Researchers warn of connected car hacking dangers

BMW car

Researchers have issued a warning to drivers about some of the security risks inherent to modern hi-tech cars.

Computer systems inside these modern vehicles have raised serious concerns regarding hackers, reports BBC News, with remote hacking now a significant danger for smart, connected vehicles.

Security researcher Josh Corman told the site: "Cars today are not just computers on wheels. They are networks of computers on wheels."

Corman warns that the 200 ECUs embedded in these cars all connect to a network that has the potential to be accessed remotely for nefarious purposes.

These systems of computers are made by third-party manufacturers rather than the car makers themselves, and researchers have been looking into how they work.

Upon inspection, various security flaws have been found, with 21 individual vehicles tested and the results presented at the Def Con hacker conference in Las Vegas.

Andy Davis, head of research at NCC Group, said: "If you can get access to that Can [Controller Area Network] either physically or remotely you can essentially control the vehicle."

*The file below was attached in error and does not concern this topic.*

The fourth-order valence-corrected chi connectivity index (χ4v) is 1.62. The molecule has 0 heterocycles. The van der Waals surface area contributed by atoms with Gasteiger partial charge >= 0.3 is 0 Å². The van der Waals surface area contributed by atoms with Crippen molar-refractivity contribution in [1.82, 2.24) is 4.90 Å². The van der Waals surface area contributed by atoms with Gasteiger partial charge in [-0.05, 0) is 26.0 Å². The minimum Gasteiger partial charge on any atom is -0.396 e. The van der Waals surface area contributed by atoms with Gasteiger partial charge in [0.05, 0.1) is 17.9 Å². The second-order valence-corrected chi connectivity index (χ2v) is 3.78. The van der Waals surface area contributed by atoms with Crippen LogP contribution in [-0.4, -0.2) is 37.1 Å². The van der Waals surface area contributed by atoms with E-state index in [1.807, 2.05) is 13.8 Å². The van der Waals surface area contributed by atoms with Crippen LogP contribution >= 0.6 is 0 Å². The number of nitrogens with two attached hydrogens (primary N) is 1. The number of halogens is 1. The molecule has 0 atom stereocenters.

Davis has also predicted that connected cars will soon be the norm, and security measures must be improved accordingly.

The 2014 Jeep Cherokee was found to be the most flawed, though Chrysler, the car's maker, played down claims by citing the lack of "real-world incidents of remote hacking" on record.

"We have a team of engineers dedicated to developing cyber-security features in anticipation of emerging threats," the manufacturer added. "Further, Chrysler Group strongly supports the responsible disclosure protocol for addressing cybersecurity."

Caroline Preece

Caroline has been writing about technology for more than a decade, switching between consumer smart home news and reviews and in-depth B2B industry coverage. In addition to her work for IT Pro and Cloud Pro, she has contributed to a number of titles including Expert Reviews, TechRadar, The Week and many more. She is currently the smart home editor across Future Publishing's homes titles.

You can get in touch with Caroline via email at